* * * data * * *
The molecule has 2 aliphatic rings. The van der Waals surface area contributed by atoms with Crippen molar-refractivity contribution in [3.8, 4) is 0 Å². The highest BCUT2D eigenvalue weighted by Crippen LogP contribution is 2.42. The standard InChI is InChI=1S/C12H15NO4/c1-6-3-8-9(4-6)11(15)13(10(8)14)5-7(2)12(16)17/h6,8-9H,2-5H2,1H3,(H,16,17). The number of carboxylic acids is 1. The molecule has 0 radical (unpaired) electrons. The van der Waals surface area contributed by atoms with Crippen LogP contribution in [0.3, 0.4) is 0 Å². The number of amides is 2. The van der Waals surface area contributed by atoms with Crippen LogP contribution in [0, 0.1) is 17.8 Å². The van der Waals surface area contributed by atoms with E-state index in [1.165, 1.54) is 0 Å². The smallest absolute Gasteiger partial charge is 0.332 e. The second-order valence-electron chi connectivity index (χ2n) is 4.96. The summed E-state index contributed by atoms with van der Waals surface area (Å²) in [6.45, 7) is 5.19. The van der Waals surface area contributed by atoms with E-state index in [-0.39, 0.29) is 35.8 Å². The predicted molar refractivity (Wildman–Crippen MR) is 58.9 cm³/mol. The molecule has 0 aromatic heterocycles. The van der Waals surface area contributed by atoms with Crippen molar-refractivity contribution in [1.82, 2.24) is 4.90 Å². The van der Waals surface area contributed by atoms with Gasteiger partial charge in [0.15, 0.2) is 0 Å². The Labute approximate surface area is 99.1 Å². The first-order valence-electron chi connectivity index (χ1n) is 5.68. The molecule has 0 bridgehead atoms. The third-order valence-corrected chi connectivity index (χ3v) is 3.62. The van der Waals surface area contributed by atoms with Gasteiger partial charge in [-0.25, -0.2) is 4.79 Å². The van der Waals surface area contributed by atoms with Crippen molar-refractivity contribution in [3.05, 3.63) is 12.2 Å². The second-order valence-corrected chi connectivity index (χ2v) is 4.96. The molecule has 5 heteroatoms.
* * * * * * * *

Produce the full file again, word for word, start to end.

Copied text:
The molecule has 2 aliphatic rings. The van der Waals surface area contributed by atoms with Crippen molar-refractivity contribution in [3.8, 4) is 0 Å². The highest BCUT2D eigenvalue weighted by Crippen LogP contribution is 2.42. The standard InChI is InChI=1S/C12H15NO4/c1-6-3-8-9(4-6)11(15)13(10(8)14)5-7(2)12(16)17/h6,8-9H,2-5H2,1H3,(H,16,17). The number of carboxylic acids is 1. The molecule has 0 radical (unpaired) electrons. The van der Waals surface area contributed by atoms with Crippen LogP contribution in [0.3, 0.4) is 0 Å². The number of amides is 2. The van der Waals surface area contributed by atoms with Crippen LogP contribution in [0, 0.1) is 17.8 Å². The van der Waals surface area contributed by atoms with E-state index in [1.165, 1.54) is 0 Å². The smallest absolute Gasteiger partial charge is 0.332 e. The second-order valence-electron chi connectivity index (χ2n) is 4.96. The summed E-state index contributed by atoms with van der Waals surface area (Å²) in [6.45, 7) is 5.19. The van der Waals surface area contributed by atoms with E-state index in [-0.39, 0.29) is 35.8 Å². The predicted molar refractivity (Wildman–Crippen MR) is 58.9 cm³/mol. The molecule has 0 aromatic heterocycles. The van der Waals surface area contributed by atoms with Crippen molar-refractivity contribution in [1.82, 2.24) is 4.90 Å². The van der Waals surface area contributed by atoms with Gasteiger partial charge in [0.15, 0.2) is 0 Å². The Labute approximate surface area is 99.1 Å². The first-order valence-electron chi connectivity index (χ1n) is 5.68. The molecule has 0 bridgehead atoms. The third-order valence-corrected chi connectivity index (χ3v) is 3.62. The van der Waals surface area contributed by atoms with Gasteiger partial charge in [-0.25, -0.2) is 4.79 Å². The van der Waals surface area contributed by atoms with Crippen molar-refractivity contribution in [3.05, 3.63) is 12.2 Å². The second-order valence-corrected chi connectivity index (χ2v) is 4.96. The molecule has 5 heteroatoms.